For example, instead of opting for a low-calorie, processed snack bar that lacks nutrients, savor Greek yogurt with berries or a handful of nuts. This healthier alternative provides protein, healthy fats and fiber to keep you satisfied longer.

4. Skipping meals

Mature woman looking disappointed while staring at a bowl on her kitchen table

Missing meals in an attempt to cut calories can backfire. “While it might seem like a way to reduce calorie intake, skipping meals can cause overeating later,” Mohr warns.

A better bet? “Regular, balanced meals with a mix of protein, healthy fats and complex carbohydrates help maintain stable blood sugar levels and reduce cravings,” advises Mohr.

Related: “I’m a Dietitian, and Here’s Why an Overly Restrictive Diet Can Backfire”

5. Not getting enough protein and fiber

This one is a common mistake people make when attempting a caloric deficit, according to Mohr. “Protein and fiber are filling and help maintain muscle mass and digestive health, making it easier to stay within a calorie deficit while feeling full and satisfied,” explains Mohr.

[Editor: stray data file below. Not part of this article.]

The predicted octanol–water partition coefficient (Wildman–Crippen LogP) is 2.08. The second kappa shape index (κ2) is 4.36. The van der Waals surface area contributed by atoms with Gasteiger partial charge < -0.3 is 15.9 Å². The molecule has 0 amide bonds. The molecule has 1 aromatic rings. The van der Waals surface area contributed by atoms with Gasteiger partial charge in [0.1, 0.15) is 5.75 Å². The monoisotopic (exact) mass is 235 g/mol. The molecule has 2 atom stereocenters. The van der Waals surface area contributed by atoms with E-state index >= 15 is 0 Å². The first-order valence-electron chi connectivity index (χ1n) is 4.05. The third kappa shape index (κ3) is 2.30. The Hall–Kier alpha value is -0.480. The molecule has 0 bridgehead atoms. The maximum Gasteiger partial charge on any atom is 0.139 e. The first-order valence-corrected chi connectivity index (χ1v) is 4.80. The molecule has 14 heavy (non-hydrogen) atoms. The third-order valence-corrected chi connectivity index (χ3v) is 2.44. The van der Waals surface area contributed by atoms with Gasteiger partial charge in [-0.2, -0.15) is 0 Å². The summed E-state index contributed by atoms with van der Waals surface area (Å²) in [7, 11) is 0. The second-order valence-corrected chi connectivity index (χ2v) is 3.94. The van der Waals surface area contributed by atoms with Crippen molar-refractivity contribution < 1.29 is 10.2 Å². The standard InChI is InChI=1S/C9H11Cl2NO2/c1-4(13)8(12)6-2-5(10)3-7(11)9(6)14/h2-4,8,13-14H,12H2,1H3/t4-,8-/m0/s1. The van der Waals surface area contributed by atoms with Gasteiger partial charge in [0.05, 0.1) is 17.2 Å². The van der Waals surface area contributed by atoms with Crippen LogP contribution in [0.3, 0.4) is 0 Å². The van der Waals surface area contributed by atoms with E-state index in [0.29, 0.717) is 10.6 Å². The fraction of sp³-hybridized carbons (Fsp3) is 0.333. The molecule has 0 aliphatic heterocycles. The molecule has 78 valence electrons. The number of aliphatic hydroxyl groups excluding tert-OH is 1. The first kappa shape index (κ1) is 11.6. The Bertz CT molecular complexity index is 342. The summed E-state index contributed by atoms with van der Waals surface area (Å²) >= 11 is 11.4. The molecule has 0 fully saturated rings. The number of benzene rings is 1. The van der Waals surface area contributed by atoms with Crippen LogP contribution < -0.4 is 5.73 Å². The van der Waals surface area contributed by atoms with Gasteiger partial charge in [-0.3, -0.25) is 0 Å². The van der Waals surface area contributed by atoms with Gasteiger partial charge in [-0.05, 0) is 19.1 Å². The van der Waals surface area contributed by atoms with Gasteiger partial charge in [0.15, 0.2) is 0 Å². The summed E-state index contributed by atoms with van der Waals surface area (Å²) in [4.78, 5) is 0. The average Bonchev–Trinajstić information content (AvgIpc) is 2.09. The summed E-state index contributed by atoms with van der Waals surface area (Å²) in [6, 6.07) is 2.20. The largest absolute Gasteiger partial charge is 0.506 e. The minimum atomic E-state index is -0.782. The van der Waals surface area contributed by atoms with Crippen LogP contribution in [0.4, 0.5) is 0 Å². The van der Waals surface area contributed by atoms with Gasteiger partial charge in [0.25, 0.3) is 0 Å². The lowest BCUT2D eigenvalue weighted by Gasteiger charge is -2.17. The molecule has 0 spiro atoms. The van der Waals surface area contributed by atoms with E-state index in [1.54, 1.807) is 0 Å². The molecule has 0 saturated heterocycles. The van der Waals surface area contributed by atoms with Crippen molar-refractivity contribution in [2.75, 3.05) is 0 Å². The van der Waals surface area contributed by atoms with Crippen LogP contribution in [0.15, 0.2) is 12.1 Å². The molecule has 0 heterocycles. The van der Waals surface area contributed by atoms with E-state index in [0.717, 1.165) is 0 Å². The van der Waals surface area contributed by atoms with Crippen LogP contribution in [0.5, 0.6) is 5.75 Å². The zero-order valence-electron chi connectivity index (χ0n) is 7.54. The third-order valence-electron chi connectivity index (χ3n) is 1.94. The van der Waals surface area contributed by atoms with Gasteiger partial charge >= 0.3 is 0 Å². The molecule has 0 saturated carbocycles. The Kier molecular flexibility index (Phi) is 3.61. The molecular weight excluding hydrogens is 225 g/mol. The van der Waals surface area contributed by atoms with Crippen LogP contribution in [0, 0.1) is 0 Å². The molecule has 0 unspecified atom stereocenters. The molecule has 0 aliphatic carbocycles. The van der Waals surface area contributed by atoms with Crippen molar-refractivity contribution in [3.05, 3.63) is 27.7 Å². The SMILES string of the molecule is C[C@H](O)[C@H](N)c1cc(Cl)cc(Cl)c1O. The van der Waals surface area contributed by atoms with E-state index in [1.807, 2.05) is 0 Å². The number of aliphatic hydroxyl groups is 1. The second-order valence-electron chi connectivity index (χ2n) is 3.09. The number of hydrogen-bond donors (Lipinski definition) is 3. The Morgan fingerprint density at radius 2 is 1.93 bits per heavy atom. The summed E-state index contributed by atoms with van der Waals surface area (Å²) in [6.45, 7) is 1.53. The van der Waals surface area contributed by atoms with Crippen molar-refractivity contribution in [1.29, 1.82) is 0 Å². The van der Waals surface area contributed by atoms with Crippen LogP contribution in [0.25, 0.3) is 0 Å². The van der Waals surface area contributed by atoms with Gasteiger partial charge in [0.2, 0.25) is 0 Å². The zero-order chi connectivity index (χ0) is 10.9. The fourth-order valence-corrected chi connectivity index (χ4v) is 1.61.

That said, “the idea isn’t simply to add protein to your existing daily intake,” Mohr notes. “Instead, replace other options like refined carbohydrates and foods that are higher in added sugar.” What do you replace these foods with? High-protein foods, such as “eggs, Greek yogurt or lean meats and fiber-rich foods like beans, lentils and vegetables.”

More ways to support healthy, lasting weight loss:

Better Than Ozempic? Doctors Say These Medications Are Better for Weight Loss Than the Popular Semaglutide 

“I Lost 233 Pounds at Age 62!” — Here Are the Protein Shakes She Used to Jumpstart Weight Loss

Studies Prove Group Walking Is Even Better at Boosting Weight Loss — How Your Health Can Benefit

This content is not a substitute for professional medical advice or diagnosis. Always consult your physician before pursuing any treatment plan.